A Bill of Divorcement
After a safe start with The Dover Road, plays with more challenging themes were selected the following year to the apparent approval of the ever-growing audience.
Feminist writer Clemence Dane’s contemporary play A Bill of Divorcement directed by Barbara Sisley in 1926 was about marriage break-down and heredity’s link with mental illness. On June 21, 1926 the Brisbane Courier reviewed it as follows:
The Brisbane Repertory Theatre Society drew a record crowd to the Theatre Royal on Saturday night to see their second performance of "A Bill of Divorcement". This speaks well for the future of the society. If it can arouse the interest of the general public in dramatic literature without frightening it by any suggestion that the work of the society is educational, it must result in financial as well as aesthetic success. The standard of the acting, on the whole, was equal to that of many professional companies that have visited the city, and above that of many stock companies. With an increasing membership, and a greater number of acting members to choose amongst when casting a play, the difficulties of the producer in each instance should become fewer. It would be foolish to pretend that the casting of "A Bill of Divorcement" was ideal. There were one or two impersonations that were weak - the actor is born but his technique has to be made. Diction and accent are all important, and though Miss Sisley was able to induce all her people to speak to be heard, she could not get all of them to speak in that ringing tone, which, without affectation is entirely free of objectionable accent. Fortunately the three principal figures in the drama were excellently cast. Miss Sisley maintained the 19th century air, the amiable, loving and pathetically played wife, consistently throughout. Mr Alan Devereux painted a convincing picture of the highly strung and recently demented husband; and Miss Silvester showed wonderful resource and ability, especially in the comedy scenes that fall to the lot of the daughter, Sydney. It is to be regretted that the play could not be staged for a longer run than two nights, but the fact that the society's next production is to be made next month may be looked forward to with pleasure and satisfaction. The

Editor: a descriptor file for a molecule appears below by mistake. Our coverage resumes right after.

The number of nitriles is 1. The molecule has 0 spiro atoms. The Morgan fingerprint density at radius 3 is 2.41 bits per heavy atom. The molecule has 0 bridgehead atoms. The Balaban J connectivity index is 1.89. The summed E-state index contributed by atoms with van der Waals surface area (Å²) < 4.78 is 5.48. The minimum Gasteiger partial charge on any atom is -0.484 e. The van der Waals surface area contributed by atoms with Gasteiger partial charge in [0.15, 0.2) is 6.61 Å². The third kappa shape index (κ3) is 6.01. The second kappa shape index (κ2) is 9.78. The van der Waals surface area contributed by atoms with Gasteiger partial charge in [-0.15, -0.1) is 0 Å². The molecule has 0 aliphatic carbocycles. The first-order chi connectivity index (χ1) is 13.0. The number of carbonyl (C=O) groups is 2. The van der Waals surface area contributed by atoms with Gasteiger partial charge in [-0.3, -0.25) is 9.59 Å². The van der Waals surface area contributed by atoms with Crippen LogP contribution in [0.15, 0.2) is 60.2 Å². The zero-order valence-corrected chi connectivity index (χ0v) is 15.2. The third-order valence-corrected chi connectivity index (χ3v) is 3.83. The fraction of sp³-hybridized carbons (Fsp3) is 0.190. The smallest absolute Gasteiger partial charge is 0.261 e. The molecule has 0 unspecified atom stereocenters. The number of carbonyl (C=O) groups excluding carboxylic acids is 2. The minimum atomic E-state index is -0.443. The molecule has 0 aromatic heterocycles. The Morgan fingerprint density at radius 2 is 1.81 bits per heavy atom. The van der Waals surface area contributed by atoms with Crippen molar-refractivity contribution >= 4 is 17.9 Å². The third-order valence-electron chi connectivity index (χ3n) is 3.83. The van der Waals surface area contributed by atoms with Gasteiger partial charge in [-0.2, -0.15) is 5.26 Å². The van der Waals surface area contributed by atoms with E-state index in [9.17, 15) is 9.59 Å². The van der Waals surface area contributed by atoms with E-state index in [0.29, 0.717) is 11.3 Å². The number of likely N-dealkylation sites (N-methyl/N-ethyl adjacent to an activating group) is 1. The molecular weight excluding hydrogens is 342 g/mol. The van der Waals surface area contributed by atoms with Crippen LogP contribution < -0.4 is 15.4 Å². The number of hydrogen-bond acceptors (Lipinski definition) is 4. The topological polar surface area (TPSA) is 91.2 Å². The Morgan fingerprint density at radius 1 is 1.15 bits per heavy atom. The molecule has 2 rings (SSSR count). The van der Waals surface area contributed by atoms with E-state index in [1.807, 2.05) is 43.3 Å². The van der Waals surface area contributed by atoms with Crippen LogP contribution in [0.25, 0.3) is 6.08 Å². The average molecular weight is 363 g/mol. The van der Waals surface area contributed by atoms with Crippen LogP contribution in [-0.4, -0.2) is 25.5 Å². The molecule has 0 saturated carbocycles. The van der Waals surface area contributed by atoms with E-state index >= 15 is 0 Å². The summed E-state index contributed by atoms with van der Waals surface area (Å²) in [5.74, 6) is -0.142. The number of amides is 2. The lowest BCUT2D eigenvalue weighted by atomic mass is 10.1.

The Brisbane Courier 21 June 1926